What is Hegelian materialism, and what does it mean?July 2, 2021
According to the expression “Minerva’s owl begins to fly only after dark”, first the events are experienced, then the thoughts of those events are acquired; again this clearly means that matter precedes thought.
Hegel, in his Philosophy of History, says, “The real state emerges only when there is a class separation, when wealth and poverty gain enormous proportions (the difference between them becomes chaste N)”, as if he was not the one who idealized the state institution. In the same work, Hegel, who considers the state institution to be the most competent entity with a metaphysical understanding, while describing how the ancient Greeks established their colonies, rises to the same level with the great masters of dialectical and historical materialism: “The Greeks held political power in their hands in various cities. During a long stagnation phase, their population increased. The result was that there was a great accumulation of wealth that went hand in hand with ever greater poverty. There was no industry, all the lands were confiscated. The only way out was to acquire colonies in order not to sink into domestic poverty.”
In his speech Die Vernunft in der Geschicte, Hegel says: “World history…does not begin with any conscious end.” This is also true for any materialist. The real and scientific materialism that took place in the 19th century was realized by transcending Hegelianism, in accordance with the dialectic of Hegel himself. That is why the mystique of dialectics in Hegel’s hands, the founder of dialectical and historical materialism, cannot in any way overshadow the general movement forms of the dialectic. In Hegel, the dialectic stands upside down. In order to find the true essence within the mystical shell, it must be reversed, put on one’s feet” (Marks N.).
Another materialist based on Hegel before scientific dialectical and historical materialism is the German thinker Feuerbach (1804-1872). This understanding of materialism, with the identity of materialism-atheism that culminated in 18th century French materialism, reflects a philosophical behavior of ‘watching’, which is one of the typical features of pre-Marx materialism. This behavior abstracts people from society and nature as an individual, and makes people, whom they regard as a passive perceiver, watch the objective reality of nature. This kind of materialism has to have the same results with thoughtfulness, because neither sees man’s active, social effort to transform the world, but only his individual and theoretical effort. As a matter of fact, Feuerbach says: “The basis of the structure of being is matter, but it is thought itself. In my opinion, materialism is the basis of human existence and knowledge. But it is not the structure of being itself, as understood by a physiologist, a naturalist. I am behind with materialism, but I am not together in the future.” Although Feuerbach had the honor of being the first materialist critic of Hegel, he made the mistake of pushing Hegel aside altogether and failed to see the dialectical essence in him.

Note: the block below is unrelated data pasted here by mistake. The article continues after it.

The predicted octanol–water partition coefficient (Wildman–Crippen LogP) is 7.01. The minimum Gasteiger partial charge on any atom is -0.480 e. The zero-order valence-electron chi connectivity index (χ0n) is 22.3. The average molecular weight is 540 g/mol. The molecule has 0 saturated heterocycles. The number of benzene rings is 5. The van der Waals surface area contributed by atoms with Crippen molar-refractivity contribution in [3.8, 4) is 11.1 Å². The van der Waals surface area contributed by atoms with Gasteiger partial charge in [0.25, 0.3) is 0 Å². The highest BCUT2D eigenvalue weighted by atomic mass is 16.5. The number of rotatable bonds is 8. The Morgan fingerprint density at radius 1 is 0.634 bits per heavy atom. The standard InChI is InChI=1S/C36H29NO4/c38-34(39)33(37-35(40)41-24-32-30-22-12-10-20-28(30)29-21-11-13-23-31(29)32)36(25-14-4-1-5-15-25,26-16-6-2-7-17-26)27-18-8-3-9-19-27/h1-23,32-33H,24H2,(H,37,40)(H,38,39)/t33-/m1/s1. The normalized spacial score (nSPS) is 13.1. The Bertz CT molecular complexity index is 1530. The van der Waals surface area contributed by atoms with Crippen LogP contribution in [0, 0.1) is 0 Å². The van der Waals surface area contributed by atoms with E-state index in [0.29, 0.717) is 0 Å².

The anthropological disposition is another feature of non-dialectal materialism. This kind of materialism sees man as the supreme being of nature and tries to explain man’s specific qualities (N. by pushing aside his social source) with his natural source. In this kind of materialism, the objectivity of social laws is out of question, and the history of man is explained by his personal character. Feuerbach examined the institution of religion from this perspective and saw it as the alienation of man from himself. Considering this alienation as unconsciousness, Feuerbach replaces it with the conscious and proposes a new religion (human religion) by resorting to education.
After Feuerbach, 19th century materialism was developed by Russian and Eastern European thinkers on the same metaphysical level.
Mikhail Vasilyevich Lomonosov (1711-1765) is the founder of Russian materialism. He claimed that the origin of beings is nature, developed a kind of atomic materialism, showed that heat is formed by motion, and defended the sensory and natural source of thought by opposing the theory of innate thought.
Alexander Nikolayevich Radishchev (1749-1802) opposed the immortality of the soul and was regarded as the father of Russian revolutionary thought with materialist views.
Visaryon Grigoryevich Belinski (1811_1848), through his literary criticism, argued that the intellectual is born from the physical, stated the active role played by consciousness in the interaction between man and his environment, and defended the objectivity of social laws.
Aleksander Ivanovich Herzen (1812-1870) interpreted Hegel’s dialectic from a materialist point of view, approached the dialectical materialist approach, examined social laws and argued that the capitalist (capitalist) stage of development in Russian socialism could be skipped.
Nikolay Gavrilovich Chernyshevsky (1828-1889) also interpreted Hegel’s dialectic from a materialist point of view, criticized Kant’s agnosticism, argued that the objective world is the source of knowledge, and defended practice as the driving force of theory.
Nikolay Alexandrovich Dobrolyubov (1836-1861) opposed agnosticism and skepticism, turned to the concept of historicity and determined the development of nature and society, autocratic